Homeland security is a group effort, with agencies coordinating to protect America’s borders, transportation systems, infrastructure and citizens. Immigration enforcement is a critical component, as terrorists and other evil doers seek legitimate entry into the United States for illegitimate ends. Immigration and Customs Enforcement (ICE) as well as other Department of Homeland Security (DHS) agencies uphold our immigration standards and laws, and we should be thankful to have such dedicated experts protecting the homeland.

In working to keep terrorists and other criminals out of the United States, however, we must ensure that our immigration laws facilitate the arrival of hard-working people seeking a better, freer life. To be sure, DHS’ mandate is to prevent terrorism and facilitate recovery after an incident. The challenge of reforming U.S. immigration laws rests largely with our representatives on the Hill, the U.S. Congress.

U.S. security depends not only on homeland efforts but also on the ability of this country’s citizens to prosper and create a vibrant economy. New York City Mayor Michael Bloomberg told the Council on Foreign Relations that “every day that we fail to fix our broken immigration laws is a day that we inflict a wound on our economy.”

The 21st century globalized economy means a company in Ohio competes with one in China or India, not only for market share and customers, but for high-skilled employees as well. Yet, U.S. immigration laws can make it difficult for some of the world’s brightest people to call America home. Congress must take up this important debate and spur change in how we bring talent, initiative and innovation from foreign shores to our own.

As a part of this ongoing dialogue about America’s immigration laws, on Wednesday, September 28, the National Chamber Foundation will host a half-day Business Horizon Series symposium, “Immigration & American Competitiveness: The Challenge Ahead.” Mayor Bloomberg will deliver the keynote address, and American business community leaders and public figures will discuss the economic imperative for reforming America’s high skilled immigration system.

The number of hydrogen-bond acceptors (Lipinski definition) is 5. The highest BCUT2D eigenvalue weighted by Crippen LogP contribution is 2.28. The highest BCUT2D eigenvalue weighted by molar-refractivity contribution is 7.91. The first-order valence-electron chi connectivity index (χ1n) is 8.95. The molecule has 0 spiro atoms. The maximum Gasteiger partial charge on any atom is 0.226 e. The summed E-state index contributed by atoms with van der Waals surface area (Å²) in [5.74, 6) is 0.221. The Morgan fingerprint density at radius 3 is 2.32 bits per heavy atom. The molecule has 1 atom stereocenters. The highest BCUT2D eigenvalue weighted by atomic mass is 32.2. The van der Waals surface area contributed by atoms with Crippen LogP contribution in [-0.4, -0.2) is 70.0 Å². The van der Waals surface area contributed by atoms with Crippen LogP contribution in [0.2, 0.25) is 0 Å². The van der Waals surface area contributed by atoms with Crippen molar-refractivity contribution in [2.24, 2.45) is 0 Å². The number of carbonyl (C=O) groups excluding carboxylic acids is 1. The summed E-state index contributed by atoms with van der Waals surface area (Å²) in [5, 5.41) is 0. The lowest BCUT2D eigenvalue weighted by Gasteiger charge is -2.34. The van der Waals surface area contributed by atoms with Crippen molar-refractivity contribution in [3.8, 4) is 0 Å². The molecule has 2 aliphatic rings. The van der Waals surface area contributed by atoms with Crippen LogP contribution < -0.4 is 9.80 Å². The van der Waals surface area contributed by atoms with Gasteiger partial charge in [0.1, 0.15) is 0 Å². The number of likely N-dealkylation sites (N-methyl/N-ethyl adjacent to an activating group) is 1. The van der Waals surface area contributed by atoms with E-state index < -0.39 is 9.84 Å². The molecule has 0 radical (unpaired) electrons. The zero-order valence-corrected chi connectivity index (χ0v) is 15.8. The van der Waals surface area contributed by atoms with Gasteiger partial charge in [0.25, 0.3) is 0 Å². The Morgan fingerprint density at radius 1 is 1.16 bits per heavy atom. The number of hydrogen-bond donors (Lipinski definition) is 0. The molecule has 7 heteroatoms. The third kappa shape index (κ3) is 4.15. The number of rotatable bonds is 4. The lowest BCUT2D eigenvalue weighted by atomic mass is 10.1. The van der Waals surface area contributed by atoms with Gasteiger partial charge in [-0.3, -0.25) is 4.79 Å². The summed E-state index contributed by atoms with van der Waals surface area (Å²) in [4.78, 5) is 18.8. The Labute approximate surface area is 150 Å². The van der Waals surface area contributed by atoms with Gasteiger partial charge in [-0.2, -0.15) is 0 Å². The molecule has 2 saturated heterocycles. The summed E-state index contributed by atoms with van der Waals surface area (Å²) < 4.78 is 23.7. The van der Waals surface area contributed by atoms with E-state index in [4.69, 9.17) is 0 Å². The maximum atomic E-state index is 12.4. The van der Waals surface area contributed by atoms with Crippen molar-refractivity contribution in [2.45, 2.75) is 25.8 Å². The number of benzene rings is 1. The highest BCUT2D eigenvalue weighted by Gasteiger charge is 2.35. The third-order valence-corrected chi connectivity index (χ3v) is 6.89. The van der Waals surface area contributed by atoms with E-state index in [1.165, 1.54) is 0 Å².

Panelists include:

The program, which will also feature the release of a survey highlighting American businesses’ skilled labor needs, will begin at 9:00 a.m., Wednesday, September 28. You can register in advance online to attend or watch the live feed on the U.S. Chamber website. Please join us for this important discussion as we seek answers and insight to the United States’ immigration challenges.

Rich Cooper blogs primarily on emergency preparedness and response, management issues related to the Department of Homeland Security, and the private sector’s role in homeland security. Read More
  • Msmaahs

    We should be working toward lifting the citizens of the USA into those positions. If you can’t help those unemployed in the country how can you justify helping a foreigner with our time energy and capital?